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could not overhear these conversations, and none of the other evidence found on either Turk or the defendant provided the necessary link. See Commonwealth v. Handy, 30 Mass. App. Ct. at 782 (insufficient evidence linking defendant with cocaine seized or with apartment where drugs were found). Contrast Commonwealth v. Pratt, 407 Mass. 647, 652 (1990) (joint possession could be inferred from fact drugs were similar and packaged in an identical manner to drugs in apartment and the defendant's knowledge of contraband's presence in apartment); Commonwealth v. Nichols, 4 Mass. App. Ct. 606, 613 (1976) (discovery of large quantity of heroin in various hidden locations in the defendant's apartment permitted an inference of constructive possession); Commonwealth v. Arias, 29 Mass. App. Ct. 613, 618-620 (1990), S.C., 410 Mass. 1005 (1991). The lists of names and numbers found in the defendant's possession were not similar to those found in Turk's purse: The handwriting was different, the type of paper used was different, and the names and amounts were different. No drugs or drug paraphernalia were found on the defendant. Nothing in Turk's pocketbook provided evidence of a connection to the defendant. See and compare Commonwealth v. Rivera, 31 Mass. App. Ct. 554, 558 (1991) (no evidence of defendant's connection to large quantity of drugs in bedroom occupied by another resident). Contrast Commonwealth v. Sabetti, 411 Mass. 770, 777-780 (1992) (large amount of drug paraphernalia in car driven by the defendant, coupled with the defendant's knowledge of contents of bag containing cocaine, was sufficient to link defendant with narcotics in bag on back seat of car).

A conviction may not rest upon mere conjecture or surmise. See Commonwealth v. Merola, 405 Mass. 529, 533 (1989). "[T]o sustain the denial of a directed verdict, it is not enough for the appellate court to find that there was some record evidence, however slight, to support each essential element of the offense; it must find that there was enough evidence that could have satisfied a rational trier of fact of each such element beyond a reasonable doubt." Commonwealth v. Latimore, 378 Mass. at 677-678. See also

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Commonwealth v. Pope, 406 Mass. 581, 584 (1990). Despite evidence suggesting that the defendant may have been guilty of some offense, there was no solid evidence linking him to the drugs seized at Driscoll's cafe. Nor did the Commonwealth offer any proof that the defendant either knew of the cocaine's existence or had the ability and intention to exercise dominion and control over it. See Commonwealth v. Handy, 30 Mass. App. Ct. at 782. We conclude that the evidence of the defendant's involvement with Priscilla Turk in a joint venture to traffic in cocaine was insufficient as matter of law.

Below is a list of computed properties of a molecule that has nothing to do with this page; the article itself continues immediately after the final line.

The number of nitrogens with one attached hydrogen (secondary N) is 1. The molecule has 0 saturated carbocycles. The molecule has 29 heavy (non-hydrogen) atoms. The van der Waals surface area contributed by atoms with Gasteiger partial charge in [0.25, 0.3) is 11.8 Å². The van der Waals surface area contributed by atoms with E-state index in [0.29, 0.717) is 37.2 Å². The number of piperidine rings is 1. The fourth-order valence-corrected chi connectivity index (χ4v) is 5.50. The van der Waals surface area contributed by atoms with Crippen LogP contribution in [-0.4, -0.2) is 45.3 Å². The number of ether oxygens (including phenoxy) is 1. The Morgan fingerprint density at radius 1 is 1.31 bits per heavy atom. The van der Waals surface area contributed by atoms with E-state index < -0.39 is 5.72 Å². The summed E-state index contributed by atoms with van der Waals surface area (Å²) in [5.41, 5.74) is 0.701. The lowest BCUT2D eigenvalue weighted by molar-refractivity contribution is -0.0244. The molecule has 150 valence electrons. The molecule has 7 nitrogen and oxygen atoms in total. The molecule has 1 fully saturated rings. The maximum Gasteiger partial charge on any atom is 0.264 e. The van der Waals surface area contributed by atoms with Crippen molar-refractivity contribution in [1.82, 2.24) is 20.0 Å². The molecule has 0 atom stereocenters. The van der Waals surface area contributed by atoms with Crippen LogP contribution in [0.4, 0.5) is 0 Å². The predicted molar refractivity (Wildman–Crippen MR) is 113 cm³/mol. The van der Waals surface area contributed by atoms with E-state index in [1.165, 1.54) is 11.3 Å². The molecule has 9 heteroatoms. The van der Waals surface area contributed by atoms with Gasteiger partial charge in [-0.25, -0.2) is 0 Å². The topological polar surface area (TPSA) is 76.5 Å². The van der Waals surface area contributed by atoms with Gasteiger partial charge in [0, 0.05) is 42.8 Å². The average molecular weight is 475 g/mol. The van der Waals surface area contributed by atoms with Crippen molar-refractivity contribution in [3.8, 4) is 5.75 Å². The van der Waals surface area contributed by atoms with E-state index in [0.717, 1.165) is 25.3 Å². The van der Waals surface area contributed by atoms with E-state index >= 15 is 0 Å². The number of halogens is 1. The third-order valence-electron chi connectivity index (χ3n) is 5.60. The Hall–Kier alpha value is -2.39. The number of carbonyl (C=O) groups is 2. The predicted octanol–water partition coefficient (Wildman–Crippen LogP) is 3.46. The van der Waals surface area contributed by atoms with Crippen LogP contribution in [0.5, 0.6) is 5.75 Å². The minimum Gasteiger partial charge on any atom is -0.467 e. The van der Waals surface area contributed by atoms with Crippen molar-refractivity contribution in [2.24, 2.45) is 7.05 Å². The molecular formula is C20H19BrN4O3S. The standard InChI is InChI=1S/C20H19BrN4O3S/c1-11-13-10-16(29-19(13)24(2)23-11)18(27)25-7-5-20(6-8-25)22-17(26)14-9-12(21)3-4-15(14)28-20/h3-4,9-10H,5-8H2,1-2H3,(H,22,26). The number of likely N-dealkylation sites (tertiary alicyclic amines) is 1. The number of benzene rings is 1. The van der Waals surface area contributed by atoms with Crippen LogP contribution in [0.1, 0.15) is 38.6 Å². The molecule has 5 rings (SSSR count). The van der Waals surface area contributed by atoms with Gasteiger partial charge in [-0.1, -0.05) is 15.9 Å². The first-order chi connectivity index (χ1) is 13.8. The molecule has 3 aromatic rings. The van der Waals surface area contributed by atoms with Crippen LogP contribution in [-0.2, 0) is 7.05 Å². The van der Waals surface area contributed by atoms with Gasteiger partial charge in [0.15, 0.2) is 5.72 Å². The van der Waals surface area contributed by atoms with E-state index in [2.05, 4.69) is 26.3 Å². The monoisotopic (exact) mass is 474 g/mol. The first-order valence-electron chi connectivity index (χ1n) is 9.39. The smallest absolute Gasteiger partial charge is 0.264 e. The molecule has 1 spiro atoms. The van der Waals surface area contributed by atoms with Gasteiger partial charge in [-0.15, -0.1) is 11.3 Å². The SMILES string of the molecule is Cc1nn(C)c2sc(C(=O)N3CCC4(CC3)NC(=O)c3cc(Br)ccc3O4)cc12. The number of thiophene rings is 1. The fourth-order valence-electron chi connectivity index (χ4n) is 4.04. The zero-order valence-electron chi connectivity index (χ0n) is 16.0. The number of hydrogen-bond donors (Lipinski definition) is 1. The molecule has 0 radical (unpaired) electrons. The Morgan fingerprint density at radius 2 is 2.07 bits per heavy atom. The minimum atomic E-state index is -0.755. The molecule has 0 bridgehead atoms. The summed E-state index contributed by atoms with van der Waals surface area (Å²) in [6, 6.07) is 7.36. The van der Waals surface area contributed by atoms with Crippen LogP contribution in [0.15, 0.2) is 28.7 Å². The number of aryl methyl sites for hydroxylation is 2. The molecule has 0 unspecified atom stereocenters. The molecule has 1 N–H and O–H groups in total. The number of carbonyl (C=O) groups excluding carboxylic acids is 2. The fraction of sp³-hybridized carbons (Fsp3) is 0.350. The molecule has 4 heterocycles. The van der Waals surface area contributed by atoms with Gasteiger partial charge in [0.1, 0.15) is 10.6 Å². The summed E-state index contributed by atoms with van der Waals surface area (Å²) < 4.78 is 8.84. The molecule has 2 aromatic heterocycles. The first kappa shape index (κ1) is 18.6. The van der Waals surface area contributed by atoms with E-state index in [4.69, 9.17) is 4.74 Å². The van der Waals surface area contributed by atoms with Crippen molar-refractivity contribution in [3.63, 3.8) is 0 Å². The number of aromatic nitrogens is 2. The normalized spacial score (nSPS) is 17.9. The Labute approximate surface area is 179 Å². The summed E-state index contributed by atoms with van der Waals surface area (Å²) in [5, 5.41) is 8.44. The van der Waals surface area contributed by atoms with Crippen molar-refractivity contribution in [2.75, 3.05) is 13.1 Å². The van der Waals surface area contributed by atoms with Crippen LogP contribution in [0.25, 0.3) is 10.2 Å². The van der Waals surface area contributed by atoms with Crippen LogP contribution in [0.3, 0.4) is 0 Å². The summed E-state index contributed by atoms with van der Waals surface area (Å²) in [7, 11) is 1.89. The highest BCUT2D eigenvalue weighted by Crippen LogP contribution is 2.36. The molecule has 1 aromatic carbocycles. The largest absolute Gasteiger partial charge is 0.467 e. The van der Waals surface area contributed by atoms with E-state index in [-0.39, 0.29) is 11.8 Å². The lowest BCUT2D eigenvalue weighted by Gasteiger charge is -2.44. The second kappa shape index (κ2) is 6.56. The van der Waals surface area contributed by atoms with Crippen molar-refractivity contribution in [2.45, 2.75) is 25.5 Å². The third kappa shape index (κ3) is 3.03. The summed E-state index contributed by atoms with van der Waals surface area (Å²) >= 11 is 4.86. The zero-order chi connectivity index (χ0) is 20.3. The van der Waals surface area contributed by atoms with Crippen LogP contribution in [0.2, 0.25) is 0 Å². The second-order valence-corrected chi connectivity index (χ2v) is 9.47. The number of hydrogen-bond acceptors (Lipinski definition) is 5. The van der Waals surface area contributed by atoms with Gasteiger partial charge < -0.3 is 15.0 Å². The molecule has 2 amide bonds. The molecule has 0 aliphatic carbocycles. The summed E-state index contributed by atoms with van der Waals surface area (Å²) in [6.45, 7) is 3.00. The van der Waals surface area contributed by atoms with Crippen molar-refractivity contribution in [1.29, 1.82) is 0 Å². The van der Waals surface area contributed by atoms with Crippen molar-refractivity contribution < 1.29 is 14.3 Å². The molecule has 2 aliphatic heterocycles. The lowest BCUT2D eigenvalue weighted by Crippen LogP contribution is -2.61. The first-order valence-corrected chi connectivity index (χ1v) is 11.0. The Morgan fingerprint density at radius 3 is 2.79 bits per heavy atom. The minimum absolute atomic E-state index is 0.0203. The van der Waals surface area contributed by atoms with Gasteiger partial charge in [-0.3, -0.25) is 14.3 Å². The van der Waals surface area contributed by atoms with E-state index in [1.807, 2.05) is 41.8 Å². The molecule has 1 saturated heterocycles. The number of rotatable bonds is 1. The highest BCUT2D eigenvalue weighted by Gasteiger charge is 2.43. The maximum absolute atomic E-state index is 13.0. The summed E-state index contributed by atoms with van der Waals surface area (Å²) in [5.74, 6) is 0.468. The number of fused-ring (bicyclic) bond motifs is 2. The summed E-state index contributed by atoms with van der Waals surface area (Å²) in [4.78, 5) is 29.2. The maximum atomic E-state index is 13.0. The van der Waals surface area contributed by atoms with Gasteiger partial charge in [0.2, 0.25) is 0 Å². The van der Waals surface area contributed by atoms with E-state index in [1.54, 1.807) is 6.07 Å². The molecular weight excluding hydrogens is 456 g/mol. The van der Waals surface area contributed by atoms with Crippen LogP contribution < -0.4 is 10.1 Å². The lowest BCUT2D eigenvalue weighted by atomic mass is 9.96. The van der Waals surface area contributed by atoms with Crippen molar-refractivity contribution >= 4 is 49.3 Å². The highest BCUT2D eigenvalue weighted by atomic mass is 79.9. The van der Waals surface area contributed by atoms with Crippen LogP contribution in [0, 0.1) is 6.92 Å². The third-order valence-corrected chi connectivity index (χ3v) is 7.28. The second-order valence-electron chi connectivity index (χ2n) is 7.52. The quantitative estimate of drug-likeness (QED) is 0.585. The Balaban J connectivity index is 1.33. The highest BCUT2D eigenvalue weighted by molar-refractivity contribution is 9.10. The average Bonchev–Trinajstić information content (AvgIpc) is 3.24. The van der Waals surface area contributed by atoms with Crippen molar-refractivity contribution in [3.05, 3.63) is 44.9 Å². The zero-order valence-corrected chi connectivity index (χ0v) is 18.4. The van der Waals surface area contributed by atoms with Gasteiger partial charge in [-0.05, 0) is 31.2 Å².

The judgment is reversed, the verdict is set aside, and the case is remanded to the Superior Court for entry of a finding of not guilty of the trafficking offense charged under G. L. c. 94C, Section 32E(b).

So ordered.


[Note 1] Testimony by Captain Palmeroy and Detective William Curtis revealed that rice is often used by cocaine dealers to absorb water and to keep moisture out of the cocaine.

[Note 2] Both Captain Palmeroy and Trooper Noone testified that this type of list, known as a "cuff list," is almost always found when search warrants for drugs are executed. "Cuff lists" usually contain first names or nicknames and monetary-amounts and are used to denote money owed to a narcotics dealer.

[Note 3] Since we hold that the evidence at the close of the Commonwealth's case was insufficient to support a conviction, we need not consider the defendant's like motion filed at the close of all the evidence. See in this regard Commonwealth v. Kelley, 370 Mass. 147, 150 n.1 (1976).